"The girl was in a vehicle pulled over by two officers more than a week after she was first reported missing July 31, 2014, but she was not taken into custody. Her body was found nine days later."

But the prize goes to Kathryn Blaze Baum of the Globe and Mail who on Tuesday wrote that after being reported as missing,  Tina Fontaine was reported missing because even though she was missing, she just wasn't missing enough. Pure genius.

"The Sagkeeng First Nation teenager was last seen alive Aug. 8 of last year. On that date, she was in contact with paramedics, a Child and Family Services contract worker and police, who did not take her into their care despite the fact that she was listed as a missing person. Tina, who was in foster care and had been placed at a downtown Winnipeg hotel, was reported missing again Aug. 9, 2014."

Nevertheless, with one major myth slain, or nearly so, the mainstream press has gone on a search for someone else to blame.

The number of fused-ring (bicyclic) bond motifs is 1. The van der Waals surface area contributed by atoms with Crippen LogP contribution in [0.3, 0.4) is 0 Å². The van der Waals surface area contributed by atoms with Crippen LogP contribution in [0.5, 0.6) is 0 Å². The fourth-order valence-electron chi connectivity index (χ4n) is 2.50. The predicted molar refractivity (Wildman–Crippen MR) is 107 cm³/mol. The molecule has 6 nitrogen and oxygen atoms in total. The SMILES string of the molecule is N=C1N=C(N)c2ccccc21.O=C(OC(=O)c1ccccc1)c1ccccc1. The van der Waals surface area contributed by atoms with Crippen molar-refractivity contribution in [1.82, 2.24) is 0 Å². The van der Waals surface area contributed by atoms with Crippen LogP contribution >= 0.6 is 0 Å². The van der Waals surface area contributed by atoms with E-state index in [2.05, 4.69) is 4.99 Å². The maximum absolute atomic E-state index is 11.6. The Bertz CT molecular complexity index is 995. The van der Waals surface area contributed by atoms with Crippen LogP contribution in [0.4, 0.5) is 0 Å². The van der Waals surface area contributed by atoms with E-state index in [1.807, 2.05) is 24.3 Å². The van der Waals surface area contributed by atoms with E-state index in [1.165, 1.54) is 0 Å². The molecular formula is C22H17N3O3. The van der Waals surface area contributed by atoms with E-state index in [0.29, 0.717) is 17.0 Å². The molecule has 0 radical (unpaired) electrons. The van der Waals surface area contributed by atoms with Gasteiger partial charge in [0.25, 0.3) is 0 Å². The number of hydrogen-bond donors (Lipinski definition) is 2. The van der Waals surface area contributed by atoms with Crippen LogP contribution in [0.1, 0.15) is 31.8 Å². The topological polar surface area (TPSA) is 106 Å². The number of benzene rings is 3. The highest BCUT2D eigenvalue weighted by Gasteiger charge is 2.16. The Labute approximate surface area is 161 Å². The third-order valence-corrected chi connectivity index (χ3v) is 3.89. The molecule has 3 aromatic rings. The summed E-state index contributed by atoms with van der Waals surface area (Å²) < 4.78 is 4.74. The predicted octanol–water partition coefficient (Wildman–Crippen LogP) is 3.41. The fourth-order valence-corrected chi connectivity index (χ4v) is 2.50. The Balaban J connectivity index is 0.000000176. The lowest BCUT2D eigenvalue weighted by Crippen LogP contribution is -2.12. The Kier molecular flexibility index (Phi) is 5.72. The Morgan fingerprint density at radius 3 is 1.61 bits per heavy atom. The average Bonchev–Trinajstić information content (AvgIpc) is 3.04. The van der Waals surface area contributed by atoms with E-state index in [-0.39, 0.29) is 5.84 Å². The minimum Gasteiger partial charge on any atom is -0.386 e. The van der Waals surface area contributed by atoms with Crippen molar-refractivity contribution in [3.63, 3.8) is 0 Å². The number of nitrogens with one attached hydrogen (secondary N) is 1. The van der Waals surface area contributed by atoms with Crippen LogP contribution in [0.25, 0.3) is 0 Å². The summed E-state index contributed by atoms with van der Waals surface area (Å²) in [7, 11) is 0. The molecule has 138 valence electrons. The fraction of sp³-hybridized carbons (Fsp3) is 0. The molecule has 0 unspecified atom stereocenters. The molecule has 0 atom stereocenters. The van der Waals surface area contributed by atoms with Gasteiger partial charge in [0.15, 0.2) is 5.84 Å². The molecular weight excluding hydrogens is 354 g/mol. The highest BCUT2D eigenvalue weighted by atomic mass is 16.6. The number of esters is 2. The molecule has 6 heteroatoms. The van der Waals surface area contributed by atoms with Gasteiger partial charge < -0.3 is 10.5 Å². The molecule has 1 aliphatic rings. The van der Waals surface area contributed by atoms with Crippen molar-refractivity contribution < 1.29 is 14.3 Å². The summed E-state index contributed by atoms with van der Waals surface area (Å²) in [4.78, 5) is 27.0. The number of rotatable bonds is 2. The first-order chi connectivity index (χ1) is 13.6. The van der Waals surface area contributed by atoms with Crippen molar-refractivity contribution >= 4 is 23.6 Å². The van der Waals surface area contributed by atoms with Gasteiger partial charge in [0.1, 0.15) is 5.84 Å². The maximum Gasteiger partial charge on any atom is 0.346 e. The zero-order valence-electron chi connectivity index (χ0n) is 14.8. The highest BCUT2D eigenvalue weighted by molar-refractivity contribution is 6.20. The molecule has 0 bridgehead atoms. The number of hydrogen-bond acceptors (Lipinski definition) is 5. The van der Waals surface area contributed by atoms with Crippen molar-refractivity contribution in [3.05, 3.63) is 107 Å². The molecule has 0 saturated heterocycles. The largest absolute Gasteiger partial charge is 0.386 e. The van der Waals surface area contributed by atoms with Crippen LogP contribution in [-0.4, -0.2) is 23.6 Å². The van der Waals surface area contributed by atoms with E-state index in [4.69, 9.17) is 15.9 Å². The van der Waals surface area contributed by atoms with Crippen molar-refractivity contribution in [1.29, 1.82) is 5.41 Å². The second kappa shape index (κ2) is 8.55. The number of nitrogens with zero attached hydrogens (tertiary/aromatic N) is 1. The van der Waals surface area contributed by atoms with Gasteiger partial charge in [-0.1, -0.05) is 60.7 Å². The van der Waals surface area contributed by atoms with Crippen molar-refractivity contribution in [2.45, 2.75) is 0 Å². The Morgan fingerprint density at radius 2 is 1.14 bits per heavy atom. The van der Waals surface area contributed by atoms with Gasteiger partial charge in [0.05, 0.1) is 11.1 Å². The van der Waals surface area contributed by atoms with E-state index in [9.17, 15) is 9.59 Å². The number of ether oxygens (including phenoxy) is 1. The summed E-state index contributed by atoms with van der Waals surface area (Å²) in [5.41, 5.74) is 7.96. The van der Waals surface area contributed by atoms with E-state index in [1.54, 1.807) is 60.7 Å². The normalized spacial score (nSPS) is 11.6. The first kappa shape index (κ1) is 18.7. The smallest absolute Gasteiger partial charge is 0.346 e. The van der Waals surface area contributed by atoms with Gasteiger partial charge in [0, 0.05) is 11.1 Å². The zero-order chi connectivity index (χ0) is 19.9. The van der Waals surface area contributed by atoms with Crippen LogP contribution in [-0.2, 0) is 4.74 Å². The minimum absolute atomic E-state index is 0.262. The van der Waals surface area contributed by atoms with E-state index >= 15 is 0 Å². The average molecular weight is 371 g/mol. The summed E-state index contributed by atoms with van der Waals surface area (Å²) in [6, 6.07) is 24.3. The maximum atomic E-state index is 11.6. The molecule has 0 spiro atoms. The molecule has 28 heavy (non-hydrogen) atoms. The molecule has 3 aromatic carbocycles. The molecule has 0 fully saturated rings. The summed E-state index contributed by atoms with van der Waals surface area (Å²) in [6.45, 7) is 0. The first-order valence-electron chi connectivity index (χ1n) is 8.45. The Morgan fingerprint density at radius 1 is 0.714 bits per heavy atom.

"There were a lot of people, with a special duty to protect a young girl on the streets, who failed Tina Fontaine in the days before she was murdered..." editorialized the Winnipeg Free Press way back in  March when the police were the scapegoats. 

Now the target for the M&M lobby has changed to Manitoba's child-welfare system, but the sentiment remains the same.

The problem though is that 'the system' worked. 

Over the last days of her life it worked at every stage just as it had been designed to work:

* Tina was lodged with a foster family that was vetted by child services, and which was lightyears safer than where she had been staying. She ran away.

* Tina met a teen on the street who had her own experience with Child and Family Services and who tried, in her own way, to help. She took Tina to an emergency shelter run by MacDonald Youth Services. Tina was hungry and she was fed. She refused to give her real name and ran away.

* Tina got into a truck with some men, and police stopped them, removed her and made sure she was safe. They were concerned because she had a split lip (according to her new friend). With no reason to hold her, they let her go.

* Tina later that morning was found drunk, half naked and unconscious in a back lane. Paramedics treated her at the scene, drove her to the hospital where she was examined further, and she was given a bed to sober up in.